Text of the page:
Bob Shiel ready to enjoy the hummus plate and the Ft Dearborn sandwich we shared having coffees as well prepared by the hands of Caleb and Brandon.  

In Nov, The music room, for me is like a warm drawing room, likely to draw out conversations about art and music.  The walls are decorated with William Morris reproduction wallpaper, to fit the original patterns discovered during renovations and restoration work.  Most all of the items are from the Family, shipped back from New Hampshire according to Bill Tyre.
from "William Morris (24 March 1834 – 3 October 1896) was an English textile designer, poet, novelist, translator, and socialist activist. Associated with the British Arts and Crafts Movement "

While in the piano, music room, is a Steinway Piano made custom for the Glessners on the right, the workings in New York and the woodwork in Boston.  My favorite piece of course is the nude male from on the small table.  So graceful and lithe!   The table cloth is attributed to Frances Macbeth Glessner, as one of her many talents.

On the second floor between the NE bedroom and the childrens' bed room, is a space now devoted to the New Hampshire Summer home, called the Rocks, Bethlehem NH near Littleton. see. for my info
Bill Tyre, started the tour with Bob and me in the basement school room.  Here is a domino set that advertises the Champion Reaper and Mower, made in Springfield Ohio. and the company started by, Benjamin Warder there. . - Then from, the story of Warder, Bushnell & Glessner"John Glessner was hired as a bookkeeper by the firm in 1863.  Three years later, the firm was reorganized as Warder, Mitchell & Company and John Glessner, then just 23 years of age, was taken in as a junior partner along with Asa Bushnell. John Glessner was made vice president in 1870, and immediately after his marriage to Frances Macbeth on December 7 of that year, moved to Chicago where he established the main sales office for the firm on Clinton Street.  The building survived the Great Chicago Fire the following year.  The final reorganization of the firm took place in 1879, when it became known as Warder, Bushnell &  Glessner.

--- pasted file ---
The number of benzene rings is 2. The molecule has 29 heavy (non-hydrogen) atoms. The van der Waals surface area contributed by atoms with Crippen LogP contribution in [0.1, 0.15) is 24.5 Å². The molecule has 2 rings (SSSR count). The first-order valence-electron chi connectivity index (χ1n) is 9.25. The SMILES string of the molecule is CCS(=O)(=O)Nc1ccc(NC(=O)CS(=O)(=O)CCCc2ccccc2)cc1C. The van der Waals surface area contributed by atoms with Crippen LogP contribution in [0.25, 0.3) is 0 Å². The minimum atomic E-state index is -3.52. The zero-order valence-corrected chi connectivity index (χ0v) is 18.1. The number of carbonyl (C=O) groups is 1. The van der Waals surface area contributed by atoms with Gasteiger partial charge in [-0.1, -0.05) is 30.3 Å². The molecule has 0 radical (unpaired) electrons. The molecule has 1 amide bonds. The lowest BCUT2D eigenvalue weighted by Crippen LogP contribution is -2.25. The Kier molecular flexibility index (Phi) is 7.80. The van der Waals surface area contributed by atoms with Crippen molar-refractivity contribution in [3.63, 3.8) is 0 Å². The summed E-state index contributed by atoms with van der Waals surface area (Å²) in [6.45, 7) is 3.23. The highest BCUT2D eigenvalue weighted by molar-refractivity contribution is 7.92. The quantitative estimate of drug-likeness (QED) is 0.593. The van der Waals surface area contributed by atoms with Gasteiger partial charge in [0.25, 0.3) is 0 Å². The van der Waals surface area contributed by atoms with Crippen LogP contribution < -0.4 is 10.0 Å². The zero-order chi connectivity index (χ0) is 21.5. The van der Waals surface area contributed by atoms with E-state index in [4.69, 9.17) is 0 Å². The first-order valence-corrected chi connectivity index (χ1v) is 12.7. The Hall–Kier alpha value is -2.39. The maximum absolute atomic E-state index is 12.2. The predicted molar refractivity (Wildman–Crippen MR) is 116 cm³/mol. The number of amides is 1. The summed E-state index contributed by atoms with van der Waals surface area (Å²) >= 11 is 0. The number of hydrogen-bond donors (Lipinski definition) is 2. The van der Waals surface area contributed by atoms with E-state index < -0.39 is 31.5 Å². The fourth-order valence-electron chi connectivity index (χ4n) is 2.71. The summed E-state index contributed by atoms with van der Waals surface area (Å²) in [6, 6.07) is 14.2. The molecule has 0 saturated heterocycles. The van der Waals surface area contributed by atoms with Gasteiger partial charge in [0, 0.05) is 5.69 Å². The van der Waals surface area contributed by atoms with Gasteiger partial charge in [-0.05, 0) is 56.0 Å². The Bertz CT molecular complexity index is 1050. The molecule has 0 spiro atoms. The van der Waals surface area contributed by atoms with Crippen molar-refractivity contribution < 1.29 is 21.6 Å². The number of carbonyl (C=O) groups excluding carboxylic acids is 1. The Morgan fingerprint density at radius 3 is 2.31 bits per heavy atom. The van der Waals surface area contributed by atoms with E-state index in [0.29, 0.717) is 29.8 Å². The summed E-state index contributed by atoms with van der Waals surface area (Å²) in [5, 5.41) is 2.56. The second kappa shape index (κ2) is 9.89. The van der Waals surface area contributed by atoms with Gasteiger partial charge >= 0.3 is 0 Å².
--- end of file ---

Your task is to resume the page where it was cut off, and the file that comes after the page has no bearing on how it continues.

Poster with an example of the Champion Harvesting machinery that was pulled by horse power, manufactured by Warder, Bushnell &  Glessner. of Springfield OH and Chicago IL  

On this tour, Bill Tyre spoke of this silver cabinet having been restored over the past year, with three of Frances Silver works on the second shelf, next to the dining room
I photo of Mrs Frances Macbeth Glessner on display in the front hall way.
Our special tour ended with the Jack Simmerling exhabit recently curated by Bill. Jack, was a local artist and became an expert on Old Chicago.  Here is an in depth article from the blog Story of a House.

Smiling Free Wheelin' Bob Shiel and Bill Tyre at the end of the tour in the Jack Simmerling exhibit room. Note the William Morris tie!  Great to keep coming back to this great place. Hope to co create a Glessner Family reunion sometime....perhaps with Jim Glessner family of Monroe Wi and others.